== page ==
And the rate at which this conversion occurs – which is already very inefficient (only one to 10 percent of ALA gets converted to EPA and DHA), is further reduced when your diet is awash in competing omega-6 fats … especially the short-chain omega-6 fat called LA.
Omega-6 LA predominates in most vegetable oils … except olive, macadamia nut, and "hi-oleic” sunflower oils.
Seafood is the only food source of the long-chain omega-3s our bodies need, and fatty fish like salmon, sardines, tuna, and sablefish offer the highest levels, by far.
This is why doctors and researchers alike urge people to eat more fatty fish and/or take fish oil supplements, instead of trying to balance their omega-6 intake with plant-source omega-3 ALA … which is the kind typically used to "omega-3-fortify” cereals, yogurt, and other packaged foods.
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Hibbeln JR, Nieminen LR, Blasbalg TL, Riggs JA, Lands WE. Healthy intakes of n-3 and n-6 fatty acids: estimations considering worldwide diversity. Am J Clin Nutr 2006 83: S1483-1493.
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William E. Lands, Ph.D.
The following papers by Professor William E. Lands, Ph.D., and his colleagues explore the omega imbalance from the perspective of this universally respected scientist, who for decades has decried America's unhealthful omega-3/6 imbalance.
Each title is followed by an excerpt(s), edited as needed to clarify technical language, that captures one of that paper's key points ... to read the full paper, click its title.
Note: HUFA is the acronym for highly unsaturated fatty acids. In human cells, the dominant and only essential HUFAs are long-chain omega-3 and omega-6 fatty acids.
"Careful review of molecular events connecting diets to death identifies two modifiable food imbalances that cause major chronic diseases in Americans. They are 1) imbalance between ingestion and expenditure of food energy [calories], and 2) imbalance between omega-3 and omega-6 essential fatty acid levels in ingested foods.”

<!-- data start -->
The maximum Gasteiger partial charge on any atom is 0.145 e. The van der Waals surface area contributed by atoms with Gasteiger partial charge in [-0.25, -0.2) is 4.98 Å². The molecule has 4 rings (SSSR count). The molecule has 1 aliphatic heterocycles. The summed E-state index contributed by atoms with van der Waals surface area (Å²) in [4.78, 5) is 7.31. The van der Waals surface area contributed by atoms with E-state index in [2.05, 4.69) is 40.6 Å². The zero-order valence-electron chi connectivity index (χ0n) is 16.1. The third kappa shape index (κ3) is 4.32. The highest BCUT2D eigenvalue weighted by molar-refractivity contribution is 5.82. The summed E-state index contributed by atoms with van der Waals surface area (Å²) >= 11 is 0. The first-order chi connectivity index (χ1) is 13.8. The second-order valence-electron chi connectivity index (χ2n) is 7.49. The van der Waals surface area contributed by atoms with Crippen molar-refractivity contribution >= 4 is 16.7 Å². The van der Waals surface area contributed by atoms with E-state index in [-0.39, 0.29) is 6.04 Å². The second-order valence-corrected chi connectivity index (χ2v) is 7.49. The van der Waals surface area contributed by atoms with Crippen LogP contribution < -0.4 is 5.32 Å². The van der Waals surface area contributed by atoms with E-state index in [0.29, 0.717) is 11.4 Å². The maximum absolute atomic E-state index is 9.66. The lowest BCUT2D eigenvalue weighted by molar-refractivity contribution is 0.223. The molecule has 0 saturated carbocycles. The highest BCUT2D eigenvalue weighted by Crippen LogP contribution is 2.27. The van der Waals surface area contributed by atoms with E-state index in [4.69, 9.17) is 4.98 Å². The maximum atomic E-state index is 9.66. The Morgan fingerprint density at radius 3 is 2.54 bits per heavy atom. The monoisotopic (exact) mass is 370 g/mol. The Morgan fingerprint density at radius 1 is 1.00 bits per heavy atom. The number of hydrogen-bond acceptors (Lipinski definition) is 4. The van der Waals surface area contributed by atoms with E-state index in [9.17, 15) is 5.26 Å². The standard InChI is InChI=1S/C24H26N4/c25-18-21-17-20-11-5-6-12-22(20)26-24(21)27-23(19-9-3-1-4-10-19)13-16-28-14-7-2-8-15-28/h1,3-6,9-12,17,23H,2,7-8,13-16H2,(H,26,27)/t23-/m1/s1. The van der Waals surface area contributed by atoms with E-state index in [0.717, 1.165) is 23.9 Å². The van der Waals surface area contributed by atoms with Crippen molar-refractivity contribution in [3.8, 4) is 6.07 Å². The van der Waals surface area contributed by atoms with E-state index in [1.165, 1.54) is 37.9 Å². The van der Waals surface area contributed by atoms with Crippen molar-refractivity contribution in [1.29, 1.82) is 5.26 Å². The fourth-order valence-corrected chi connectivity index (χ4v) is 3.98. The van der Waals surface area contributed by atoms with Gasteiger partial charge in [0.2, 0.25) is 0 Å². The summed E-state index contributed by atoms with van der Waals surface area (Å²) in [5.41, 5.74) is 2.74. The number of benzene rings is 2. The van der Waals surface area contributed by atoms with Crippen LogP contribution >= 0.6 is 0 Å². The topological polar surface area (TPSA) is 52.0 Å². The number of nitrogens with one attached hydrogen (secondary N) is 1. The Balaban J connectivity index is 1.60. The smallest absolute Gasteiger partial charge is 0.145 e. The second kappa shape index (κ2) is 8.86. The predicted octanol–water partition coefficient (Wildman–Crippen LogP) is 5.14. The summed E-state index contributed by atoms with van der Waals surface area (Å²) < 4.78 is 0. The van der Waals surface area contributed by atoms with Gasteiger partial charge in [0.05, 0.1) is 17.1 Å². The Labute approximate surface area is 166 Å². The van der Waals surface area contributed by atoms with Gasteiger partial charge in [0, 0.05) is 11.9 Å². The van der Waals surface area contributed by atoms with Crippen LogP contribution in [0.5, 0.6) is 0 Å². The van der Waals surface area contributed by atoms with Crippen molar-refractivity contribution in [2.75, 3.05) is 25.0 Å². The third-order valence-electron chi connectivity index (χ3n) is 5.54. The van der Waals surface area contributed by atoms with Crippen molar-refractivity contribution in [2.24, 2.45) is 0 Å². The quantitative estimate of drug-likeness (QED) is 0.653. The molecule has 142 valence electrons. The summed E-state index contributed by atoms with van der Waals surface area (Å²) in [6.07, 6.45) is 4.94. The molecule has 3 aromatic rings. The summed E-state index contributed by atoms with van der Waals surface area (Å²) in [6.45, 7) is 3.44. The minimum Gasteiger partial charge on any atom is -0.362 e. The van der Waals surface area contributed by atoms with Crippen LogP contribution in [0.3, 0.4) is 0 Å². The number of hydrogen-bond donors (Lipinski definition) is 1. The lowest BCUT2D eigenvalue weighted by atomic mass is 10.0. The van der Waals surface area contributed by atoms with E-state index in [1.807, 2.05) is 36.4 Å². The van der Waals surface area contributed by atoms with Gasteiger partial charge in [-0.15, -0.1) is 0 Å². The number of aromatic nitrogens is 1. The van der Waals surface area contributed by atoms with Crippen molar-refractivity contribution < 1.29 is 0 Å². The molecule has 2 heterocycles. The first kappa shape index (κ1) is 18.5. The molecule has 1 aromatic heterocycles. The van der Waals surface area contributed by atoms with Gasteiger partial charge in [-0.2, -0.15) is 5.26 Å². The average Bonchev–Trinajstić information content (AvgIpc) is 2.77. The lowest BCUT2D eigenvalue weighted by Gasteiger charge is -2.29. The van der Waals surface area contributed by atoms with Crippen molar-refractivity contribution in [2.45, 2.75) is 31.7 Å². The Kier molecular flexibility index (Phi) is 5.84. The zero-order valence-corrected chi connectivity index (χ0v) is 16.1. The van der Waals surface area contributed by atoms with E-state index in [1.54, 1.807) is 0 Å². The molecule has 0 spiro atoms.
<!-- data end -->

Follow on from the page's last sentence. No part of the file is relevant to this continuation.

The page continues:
"Many financial losses will likely be decreased by primary prevention advice to choose foods that increase intakes of omega-3 fats, decrease intakes of omega-6 fats and include fewer calories per meal.”
"Every year, more young people start the slow progressive injury that eventually becomes cardiovascular disease and death.”
"It could be prevented with nutrition education, but medical efforts focus more on treatments for older people than on preventing primary causes of disease in young people. Two avoidable risks [omega-3/6 fat imbalance and oxidative stress] are prevented by simple dietary interventions: (1) Eat more omega-3 and less omega-6 fats … (2) eat less food per meal …”
"The increases in world omega-6 LA consumption over the past century may be considered a very large uncontrolled experiment that may have contributed to increased societal burdens of aggression, depression, and cardiovascular mortality …”
"… a healthy dietary allowance for omega-3 HUFAs for current US diets was estimated at 3.5 grams per day for a 2000-calorie per day diet. This allowance for omega-3 HUFAs can likely be reduced to one-tenth of that amount by consuming fewer omega-6 fats.”
"…diets during the 4–5 million years of hominid [ancestral human] evolution were likely abundant in seafood and other sources of omega-3 HUFAs but had sparingly little contribution of calories from omega-6-rich seed oils.”
"In stark contrast, at the turn of the recent millennium, a single food source, soybean oil, appears to deliver 20% of all calories in the average US diet, with [the result that] about 9% of the average American's calories come from omega-6 linoleic acid (LA) ...”
"The high prevalence in the USA of chronic diseases and disorders mediated by omega-6 eicosanoids prompts the question ‘What proportion of omega-6 HUFA in the tissue phospholipid HUFA is optimal for health?’.”
"Current dietary habits in the USA maintain about 75% of the phopholipid-form highly unsaturated fatty acids [HUFAs] as omega-6 fatty acids (and cardiovascular mortality and arthritic morbidity is severe), whereas the Japanese have traditionally maintained about 50% of cell membraine fatty acids as omega-6s (and cardiovascular mortality and arthritic morbidity are less severe) and Greenlanders had even lower proportions of omega-6s in their cell membranes, with lower incidence of myocardial infarction [heart attack] or arthritis.”